One of the hardest parts of the novel to write was the section where a wild-eyed radical convinces a bunch of smart, well-meaning kids to kill innocent people. At first, I thought I was going to have to finesse it; just proceed with the understanding that such things happen, but I wasn’t convinced, so I knew nobody else would be.

I did a lot of reading, about the actual politics of the student radical movement in the sixties, the SDS, and the Baader-Meinhof gang (the most radical of the sixties groups in West Germany; blew up all sorts of shit). I also watched both the recent documentary about the Weather Underground and another one I found called Underground, made in 1976. It was made by Haskell Wexler, now a pretty well known filmmaker. A whole bunch of the Weather people participated, but they hid their faces while they were being interviewed. They’d all been underground for a while by then, and the world had pretty much moved on; you could hear that they sort of knew this, but weren’t accepting it yet. They thought that they were still fighting the good fight just by being underground. It was sad, mostly. A little inspiring, that people cared that much, but as Walker explains in Age of Consent, it was never enough to really make a difference.

I also found some filmed interviews with Manson himself, who is, if I can just say the obvious here, fucking nuts. But the scariest thing, really, isn’t Manson himself, it’s that people actually confused the two things: violence for the sake of change (right or wrong, I’m not saying), and violence for the sake of violence. People followed Manson just like they might have followed John Brown in a raid against slaveholders. But there was nobody to free; there was no law to change; or government to overthrow. They were convinced that just the act of slaughter was somehow significant. Or fun, I guess.

Anyway, that’s some of the stuff that went into the character of Graham “Microgram” Walker.

Was the writing a long process or easy for you?

I’m going to take that question as “hard or easy” rather than “long or easy.”

For me, it’s always both. It takes days of hacking at something before I can really get started writing, as if I have to throw myself at a wall until it breaks down, and every time I get distracted and turn my attention to something else for more than a day or two, I have to start all over.

So, days and days of staring at the screen, every sentence is like dragging myself through mud. But then I break through into the story, and it starts unfolding in my head, and the writing zips right along. Once that happens, it’s lots of fun and I can’t wait to get back to it. It can still be hard work, but it’s very satisfying.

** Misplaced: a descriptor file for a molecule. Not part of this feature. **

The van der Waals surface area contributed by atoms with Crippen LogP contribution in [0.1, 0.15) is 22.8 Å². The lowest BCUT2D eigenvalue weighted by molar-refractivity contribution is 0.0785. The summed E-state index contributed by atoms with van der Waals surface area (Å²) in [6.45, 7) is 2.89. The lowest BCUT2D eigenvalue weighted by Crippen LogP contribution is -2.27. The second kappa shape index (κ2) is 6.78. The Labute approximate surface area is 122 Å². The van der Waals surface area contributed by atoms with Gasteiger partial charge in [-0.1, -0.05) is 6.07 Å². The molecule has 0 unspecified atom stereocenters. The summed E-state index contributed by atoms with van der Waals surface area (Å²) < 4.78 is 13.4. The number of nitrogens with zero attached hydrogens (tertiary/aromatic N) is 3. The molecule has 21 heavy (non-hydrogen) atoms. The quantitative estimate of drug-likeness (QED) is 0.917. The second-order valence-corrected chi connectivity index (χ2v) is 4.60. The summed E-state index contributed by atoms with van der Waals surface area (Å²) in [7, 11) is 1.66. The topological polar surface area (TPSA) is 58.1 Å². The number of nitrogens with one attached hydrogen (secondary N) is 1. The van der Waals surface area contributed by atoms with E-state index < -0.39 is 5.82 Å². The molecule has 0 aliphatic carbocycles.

In terms of actual time, I handed it in about eighteen months after I made my first notes for it, but there were long periods when I was working on other things or waiting to hear back from the publisher, so I’d say I spent around six or eight months actually writing it. I would like to have had another six months to work on it, though.

Did you have any major influences for this novel?

I first got the idea for the book when I was reading T.C. Boyle’s Drop City, a novel set on a commune in 1970. Otherwise, pretty much everything I read while I was writing it probably influenced me. I try to read mostly non-fiction when I’m writing fiction, because I’d rather be influenced by ideas than by somebody else’s style, but that usually lasts about a week before I give in and pick up a novel.

I was reading a lot about 19th century America while I wrote it, and a bunch of stuff on religion. The information on the Gnostics is right out of Elaine Pagels, and I read a memoir sort of thing by the daughter or granddaughter of the founder of the Oneida Community.

I tried to read Shirley Jackson’s the Haunting of Hill House, because people whose opinions I respect tell me it’s the best haunted house novel, and I was hoping to be influenced, but I just didn’t like it that much and didn’t get very far.

Otherwise, I must have read dozens of books while I was writing Age of Consent, and I’m sure every one of them set me to thinking something that shaped what I wrote, but damned if I know what they were.

The pace of the story never seems to fluctuate. How did you develop such a fast pace?

I wasn’t thinking about pacing as a specific thing apart from the story itself. It just seemed like the right rhythm for the book.

I guess I did use some little tricks, some obvious things, like when Peter’s about to attack those guys with a baseball bat, I stopped right before you find out what happens, which presumably compels you to keep on reading to find out. (Which a friend of mine, a very accomplished novelist, tells me is a huge blunder, and that you should never do that, but I disagree.) And, as mentioned above, switching back and forth between storylines.

But, generally, it seemed to me a book like this should be all downhill, without any speed bumps.